Many may have never intentionally fasted before in their life. However, every night the body fasts from food and liquid for 7-10 hours. The name “breakfast” comes from the notion of “breaking the nightly fast.” So, the body is accustomed to going without food for a longer period of time than a few hours. You are just unconscious during that time! So the conscious mind is not accustomed to extended time without food and liquids.
The goal of fasting is simply to humble oneself before the Lord in childlike dependence to seek His face. When we fast with the right heart, we express that we love God and his plans more than we love food. Our stomachs are not our god. We are willing to subjugate our desire for food in efforts to seek Him.
As Rob mentioned in his recent post, there are no “rules” for fasting, but the suggestions below are given for those who are new to this discipline.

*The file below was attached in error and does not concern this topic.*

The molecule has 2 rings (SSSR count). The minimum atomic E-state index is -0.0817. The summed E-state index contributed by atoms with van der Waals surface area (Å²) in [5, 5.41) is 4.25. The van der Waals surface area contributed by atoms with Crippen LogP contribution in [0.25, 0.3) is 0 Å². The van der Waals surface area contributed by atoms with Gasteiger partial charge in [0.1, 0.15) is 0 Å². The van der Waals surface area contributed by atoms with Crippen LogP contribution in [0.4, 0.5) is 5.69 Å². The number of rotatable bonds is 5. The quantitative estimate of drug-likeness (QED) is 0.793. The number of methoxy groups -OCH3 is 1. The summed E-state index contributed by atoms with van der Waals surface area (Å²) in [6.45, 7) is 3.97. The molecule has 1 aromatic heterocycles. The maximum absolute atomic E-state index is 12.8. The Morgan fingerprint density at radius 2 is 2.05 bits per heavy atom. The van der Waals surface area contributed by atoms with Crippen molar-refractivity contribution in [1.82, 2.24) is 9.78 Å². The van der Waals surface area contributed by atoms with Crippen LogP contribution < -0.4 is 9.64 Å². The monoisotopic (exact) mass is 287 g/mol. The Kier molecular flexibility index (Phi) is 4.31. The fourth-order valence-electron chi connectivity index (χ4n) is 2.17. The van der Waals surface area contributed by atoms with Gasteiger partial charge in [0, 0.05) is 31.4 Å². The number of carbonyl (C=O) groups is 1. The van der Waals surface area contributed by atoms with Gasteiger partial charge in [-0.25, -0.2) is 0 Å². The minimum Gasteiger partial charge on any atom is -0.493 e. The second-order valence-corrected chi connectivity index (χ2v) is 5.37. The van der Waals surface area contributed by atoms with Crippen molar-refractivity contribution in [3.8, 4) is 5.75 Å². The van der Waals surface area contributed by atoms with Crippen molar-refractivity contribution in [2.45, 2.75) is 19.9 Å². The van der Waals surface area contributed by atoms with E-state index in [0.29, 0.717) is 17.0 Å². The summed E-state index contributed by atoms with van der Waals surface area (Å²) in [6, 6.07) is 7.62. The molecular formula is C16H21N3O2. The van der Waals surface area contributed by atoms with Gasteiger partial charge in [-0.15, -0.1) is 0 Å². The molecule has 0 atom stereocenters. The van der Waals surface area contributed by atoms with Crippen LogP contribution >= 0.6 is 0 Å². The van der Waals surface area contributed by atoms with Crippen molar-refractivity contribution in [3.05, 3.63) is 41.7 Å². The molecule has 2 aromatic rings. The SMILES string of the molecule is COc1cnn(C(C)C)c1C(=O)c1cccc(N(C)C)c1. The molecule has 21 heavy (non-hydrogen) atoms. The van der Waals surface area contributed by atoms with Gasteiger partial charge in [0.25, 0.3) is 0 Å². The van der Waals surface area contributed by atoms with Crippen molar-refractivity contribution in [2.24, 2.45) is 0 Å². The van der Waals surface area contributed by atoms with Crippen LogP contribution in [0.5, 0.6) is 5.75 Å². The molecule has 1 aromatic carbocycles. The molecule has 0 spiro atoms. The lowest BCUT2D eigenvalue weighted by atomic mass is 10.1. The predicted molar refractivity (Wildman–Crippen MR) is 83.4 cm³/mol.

- Remember that you’ve been hungry before and survived!
- Generally, total abstinence from food and liquid is NOT recommended since people are not accustomed to that practice.
- Try fasting from food but consume water and clear juices frequently (Note: orange juice and tomato juice are more acidic and are harder for the body as the sole liquid intake).
- Thoughts of food should prompt thoughts about God.
- Rather than distracting us, the hunger pains should serve as a reminder to pray and focus on our purpose.
- You can usually offset hunger pains by drinking a large glass of water or juice; the activated stretch receptors in the stomach help tell your brain that you’re full.
- For those who cannot food fast due to health issues or young or old age, you can still purpose to spend more time with the Lord on a given day and forgo other things that occupy your time.
- The goal is not self denial for self denial sake, but rather dedicated focus on the Lord.
May the Lord bless you, and keep you;
May the Lord make His face shine on you, and be gracious to you;
May the Lord lift up His countenance on you, and give you peace. (Numbers 6:24-27)